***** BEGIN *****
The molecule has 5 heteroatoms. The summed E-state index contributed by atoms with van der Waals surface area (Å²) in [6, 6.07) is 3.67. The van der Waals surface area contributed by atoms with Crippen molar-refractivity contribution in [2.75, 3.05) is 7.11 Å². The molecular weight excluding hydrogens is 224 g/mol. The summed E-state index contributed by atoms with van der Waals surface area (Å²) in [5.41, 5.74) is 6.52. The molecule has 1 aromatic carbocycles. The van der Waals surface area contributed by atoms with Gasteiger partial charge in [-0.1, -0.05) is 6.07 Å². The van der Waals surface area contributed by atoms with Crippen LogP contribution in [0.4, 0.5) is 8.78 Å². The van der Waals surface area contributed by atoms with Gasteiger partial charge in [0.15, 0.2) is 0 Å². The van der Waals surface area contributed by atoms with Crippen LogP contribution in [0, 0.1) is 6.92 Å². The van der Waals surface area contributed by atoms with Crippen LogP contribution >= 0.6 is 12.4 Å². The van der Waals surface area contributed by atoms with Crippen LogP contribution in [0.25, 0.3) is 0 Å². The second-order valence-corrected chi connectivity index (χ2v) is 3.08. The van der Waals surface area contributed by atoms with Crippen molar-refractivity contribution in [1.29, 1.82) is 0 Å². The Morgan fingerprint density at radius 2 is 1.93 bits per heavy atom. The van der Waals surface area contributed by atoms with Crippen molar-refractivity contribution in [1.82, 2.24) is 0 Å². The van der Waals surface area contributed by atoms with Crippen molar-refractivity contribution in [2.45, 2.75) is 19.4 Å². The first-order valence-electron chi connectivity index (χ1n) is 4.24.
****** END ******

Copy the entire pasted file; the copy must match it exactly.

The molecule has 5 heteroatoms. The summed E-state index contributed by atoms with van der Waals surface area (Å²) in [6, 6.07) is 3.67. The van der Waals surface area contributed by atoms with Crippen molar-refractivity contribution in [2.75, 3.05) is 7.11 Å². The molecular weight excluding hydrogens is 224 g/mol. The summed E-state index contributed by atoms with van der Waals surface area (Å²) in [5.41, 5.74) is 6.52. The molecule has 1 aromatic carbocycles. The van der Waals surface area contributed by atoms with Gasteiger partial charge in [-0.1, -0.05) is 6.07 Å². The van der Waals surface area contributed by atoms with Crippen LogP contribution in [0.4, 0.5) is 8.78 Å². The van der Waals surface area contributed by atoms with Gasteiger partial charge in [0.15, 0.2) is 0 Å². The van der Waals surface area contributed by atoms with Crippen LogP contribution in [0, 0.1) is 6.92 Å². The van der Waals surface area contributed by atoms with Crippen LogP contribution >= 0.6 is 12.4 Å². The van der Waals surface area contributed by atoms with Crippen LogP contribution in [0.25, 0.3) is 0 Å². The second-order valence-corrected chi connectivity index (χ2v) is 3.08. The van der Waals surface area contributed by atoms with Crippen molar-refractivity contribution in [1.29, 1.82) is 0 Å². The Morgan fingerprint density at radius 2 is 1.93 bits per heavy atom. The van der Waals surface area contributed by atoms with Crippen molar-refractivity contribution in [1.82, 2.24) is 0 Å². The van der Waals surface area contributed by atoms with Crippen molar-refractivity contribution in [2.45, 2.75) is 19.4 Å². The first-order valence-electron chi connectivity index (χ1n) is 4.24.